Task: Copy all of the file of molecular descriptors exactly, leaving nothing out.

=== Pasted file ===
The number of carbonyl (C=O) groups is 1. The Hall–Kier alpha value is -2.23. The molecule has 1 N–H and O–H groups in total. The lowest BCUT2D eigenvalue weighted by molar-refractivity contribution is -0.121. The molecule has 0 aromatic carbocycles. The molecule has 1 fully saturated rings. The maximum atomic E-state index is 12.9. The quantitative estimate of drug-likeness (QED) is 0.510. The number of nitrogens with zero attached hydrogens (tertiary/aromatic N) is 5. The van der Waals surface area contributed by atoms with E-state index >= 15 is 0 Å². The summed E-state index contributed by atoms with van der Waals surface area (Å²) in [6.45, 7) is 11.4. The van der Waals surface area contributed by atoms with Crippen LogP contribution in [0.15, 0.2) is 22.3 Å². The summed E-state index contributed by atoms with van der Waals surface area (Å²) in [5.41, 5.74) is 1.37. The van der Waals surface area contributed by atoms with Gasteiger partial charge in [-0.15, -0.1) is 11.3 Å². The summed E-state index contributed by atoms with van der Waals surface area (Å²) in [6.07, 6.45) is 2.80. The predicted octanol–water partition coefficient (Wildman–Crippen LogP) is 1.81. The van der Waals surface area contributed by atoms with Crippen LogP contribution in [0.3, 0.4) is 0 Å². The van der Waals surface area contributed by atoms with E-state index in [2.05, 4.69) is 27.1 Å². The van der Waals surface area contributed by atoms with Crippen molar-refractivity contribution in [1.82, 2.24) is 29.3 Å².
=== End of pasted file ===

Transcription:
The number of carbonyl (C=O) groups is 1. The Hall–Kier alpha value is -2.23. The molecule has 1 N–H and O–H groups in total. The lowest BCUT2D eigenvalue weighted by molar-refractivity contribution is -0.121. The molecule has 0 aromatic carbocycles. The molecule has 1 fully saturated rings. The maximum atomic E-state index is 12.9. The quantitative estimate of drug-likeness (QED) is 0.510. The number of nitrogens with zero attached hydrogens (tertiary/aromatic N) is 5. The van der Waals surface area contributed by atoms with E-state index >= 15 is 0 Å². The summed E-state index contributed by atoms with van der Waals surface area (Å²) in [6.45, 7) is 11.4. The van der Waals surface area contributed by atoms with Crippen LogP contribution in [0.15, 0.2) is 22.3 Å². The summed E-state index contributed by atoms with van der Waals surface area (Å²) in [5.41, 5.74) is 1.37. The van der Waals surface area contributed by atoms with Gasteiger partial charge in [-0.15, -0.1) is 11.3 Å². The summed E-state index contributed by atoms with van der Waals surface area (Å²) in [6.07, 6.45) is 2.80. The predicted octanol–water partition coefficient (Wildman–Crippen LogP) is 1.81. The van der Waals surface area contributed by atoms with Crippen LogP contribution in [0.3, 0.4) is 0 Å². The van der Waals surface area contributed by atoms with E-state index in [2.05, 4.69) is 27.1 Å². The van der Waals surface area contributed by atoms with Crippen molar-refractivity contribution in [1.82, 2.24) is 29.3 Å².